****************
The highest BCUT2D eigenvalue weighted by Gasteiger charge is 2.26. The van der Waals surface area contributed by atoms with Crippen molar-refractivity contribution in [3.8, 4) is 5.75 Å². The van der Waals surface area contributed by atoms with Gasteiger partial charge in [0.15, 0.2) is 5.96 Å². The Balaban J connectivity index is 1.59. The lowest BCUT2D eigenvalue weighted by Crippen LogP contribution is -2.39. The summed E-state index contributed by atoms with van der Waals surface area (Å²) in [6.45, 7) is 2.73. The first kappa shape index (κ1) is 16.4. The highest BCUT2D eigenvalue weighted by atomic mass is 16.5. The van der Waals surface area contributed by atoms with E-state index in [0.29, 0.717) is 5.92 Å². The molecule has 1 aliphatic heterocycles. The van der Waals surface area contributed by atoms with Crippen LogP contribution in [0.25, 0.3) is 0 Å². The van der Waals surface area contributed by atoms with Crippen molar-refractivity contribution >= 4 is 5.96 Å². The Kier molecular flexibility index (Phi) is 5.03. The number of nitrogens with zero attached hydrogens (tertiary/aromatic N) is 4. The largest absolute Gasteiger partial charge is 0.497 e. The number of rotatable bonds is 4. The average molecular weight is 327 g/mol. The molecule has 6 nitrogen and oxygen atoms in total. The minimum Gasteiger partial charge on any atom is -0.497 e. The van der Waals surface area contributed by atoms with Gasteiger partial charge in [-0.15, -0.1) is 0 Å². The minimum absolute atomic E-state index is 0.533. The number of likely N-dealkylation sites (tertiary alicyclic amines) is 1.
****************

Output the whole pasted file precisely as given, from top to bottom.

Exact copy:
The highest BCUT2D eigenvalue weighted by Gasteiger charge is 2.26. The van der Waals surface area contributed by atoms with Crippen molar-refractivity contribution in [3.8, 4) is 5.75 Å². The van der Waals surface area contributed by atoms with Gasteiger partial charge in [0.15, 0.2) is 5.96 Å². The Balaban J connectivity index is 1.59. The lowest BCUT2D eigenvalue weighted by Crippen LogP contribution is -2.39. The summed E-state index contributed by atoms with van der Waals surface area (Å²) in [6.45, 7) is 2.73. The first kappa shape index (κ1) is 16.4. The highest BCUT2D eigenvalue weighted by atomic mass is 16.5. The van der Waals surface area contributed by atoms with E-state index in [0.29, 0.717) is 5.92 Å². The molecule has 1 aliphatic heterocycles. The van der Waals surface area contributed by atoms with Crippen LogP contribution in [0.25, 0.3) is 0 Å². The van der Waals surface area contributed by atoms with Crippen molar-refractivity contribution >= 4 is 5.96 Å². The Kier molecular flexibility index (Phi) is 5.03. The number of nitrogens with zero attached hydrogens (tertiary/aromatic N) is 4. The largest absolute Gasteiger partial charge is 0.497 e. The number of rotatable bonds is 4. The average molecular weight is 327 g/mol. The molecule has 6 nitrogen and oxygen atoms in total. The minimum Gasteiger partial charge on any atom is -0.497 e. The van der Waals surface area contributed by atoms with Gasteiger partial charge in [-0.15, -0.1) is 0 Å². The minimum absolute atomic E-state index is 0.533. The number of likely N-dealkylation sites (tertiary alicyclic amines) is 1.